Deep within the South Pole ice, IceCube encloses a cubic kilometer of solid material, searching for these nearly-massless neutrinos. When neutrinos pass through the Earth, there’s a chance of having an interaction with a particle in there. An interaction will lead to a shower of particles, which should leave unmistakable signatures in the detector.

In this illustration, a neutrino has interacted with a molecule of ice, producing a secondary particle — a muon — that moves at relativistic speed in the ice, leaving a trace of blue light behind it. (NICOLLE R. FULLER/NSF/ICECUBE)

In the six years that IceCube has been running, they’ve detected more than 80 high-energy cosmic neutrinos with energies over 100 TeV: more than ten times the highest energies achieved by any particles at the LHC. Some of them have even crested the PeV scale, achieving energies thousands of times greater than what’s needed to create even the heaviest of the known fundamental particles.

Yet despite all these neutrinos of cosmic origin that have arrived on Earth, we haven’t yet ever matched them up with a source on the sky that offers a definitive location. Detecting these neutrinos is a tremendous feat, but unless we can correlate them with an actual, observed object in the Universe — for example, that’s also observable in some form of electromagnetic light — we have no clue as to what creates them.

When a neutrino interacts in the clear Antarctic ice, it produces secondary particles that leave a trace of blue light as they travel through the IceCube detector. (NICOLLE R. FULLER/NSF/ICECUBE)

Theorists have had no problem coming up with ideas, including:

  • hypernovae, the most superluminous of all the supernovae,
  • gamma ray bursts,
  • flaring black holes,
  • or quasars, the largest, active black holes in the Universe.

But it would take evidence to decide.

An example of a high-energy neutrino event detected by IceCube: a 4.45 PeV neutrino striking the detector back in 2014. (ICECUBE SOUTH POLE NEUTRINO OBSERVATORY / NSF / UNIVERSITY OF WISCONSIN-MADISON)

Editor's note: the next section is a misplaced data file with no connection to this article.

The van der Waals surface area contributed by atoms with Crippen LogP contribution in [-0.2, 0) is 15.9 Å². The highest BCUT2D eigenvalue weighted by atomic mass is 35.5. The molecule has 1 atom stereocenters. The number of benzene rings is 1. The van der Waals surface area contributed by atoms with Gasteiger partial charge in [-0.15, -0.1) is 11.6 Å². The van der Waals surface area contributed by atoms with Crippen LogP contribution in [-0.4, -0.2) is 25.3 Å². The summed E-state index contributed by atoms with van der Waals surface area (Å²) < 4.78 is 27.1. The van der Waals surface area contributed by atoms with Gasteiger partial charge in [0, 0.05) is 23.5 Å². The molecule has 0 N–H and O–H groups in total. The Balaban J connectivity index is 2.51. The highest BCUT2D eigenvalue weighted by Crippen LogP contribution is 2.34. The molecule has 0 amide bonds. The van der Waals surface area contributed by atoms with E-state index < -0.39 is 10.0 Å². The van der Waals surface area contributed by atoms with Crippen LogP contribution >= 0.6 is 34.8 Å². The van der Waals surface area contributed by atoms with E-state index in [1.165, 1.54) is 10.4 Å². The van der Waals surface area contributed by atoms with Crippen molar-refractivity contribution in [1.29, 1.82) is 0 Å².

IceCube has been tracking and issuing releases with every ultra-high-energy neutrino they’ve found. On September 22 of 2017, another such event was seen: IceCube-170922A. In the release that went out, they stated the following:

On 22 Sep, 2017 IceCube detected a track-like, very-high-energy event with a high probability of being of astrophysical origin. The event was identified by the Extremely High Energy (EHE) track event selection. The IceCube detector was in a normal operating state. EHE events typically have a neutrino interaction vertex that is outside the detector, produce a muon that traverses the detector volume, and have a high light level (a proxy for energy).
Cosmic rays shower particles by striking protons and atoms in the atmosphere, but they also emit light due to Cherenkov radiation. By observing both cosmic rays from the sky and neutrinos that strike the Earth, we can use coincidences to uncover the origins of both.(SIMON SWORDY (U. CHICAGO), NASA)

This endeavor is interesting not just for neutrinos, but for cosmic rays in general. Despite the fact that we’ve seen millions of cosmic rays of high energies for more than a century, we do not understand where most of them originate. This is true for protons, nuclei, and neutrinos created both at the source and via cascades/showers in the atmosphere.

That’s why it’s fascinating that, along with the alert, IceCube also gave coordinates for where this neutrino should have originated on the sky, at the following position:

  • RA: 77.43 deg (-0.80 deg/+1.30 deg 90% PSF containment) J2000
  • Dec: 5.72 deg (-0.40 deg/+0.70 deg 90% PSF containment) J2000

And that led observers, attempting to perform follow-up observations across the electromagnetic spectrum, to this object.

Artist’s impression of the active galactic nucleus. The supermassive black hole at the center of the accretion disk sends a narrow high-energy jet of matter into space, perpendicular to the disc. A blazar about 4 billion light years away is the origin of these cosmic rays and neutrinos. (DESY, SCIENCE COMMUNICATION LAB)

This is a blazar: a supermassive black hole that’s currently in the active state, feeding on matter and accelerating it to tremendous speeds. Blazars are just like quasars, but with one important difference. While quasars can be oriented in any direction, a blazar will always have one of its jets pointed directly at Earth. They’re called blazars because they “blaze” right at you.

This particular blazar is known as TXS 0506+056, and when a slew of observatories, including NASA’s Fermi observatory and the ground-based MAGIC telescope in the Canary Islands, detected gamma-rays coming from it immediately.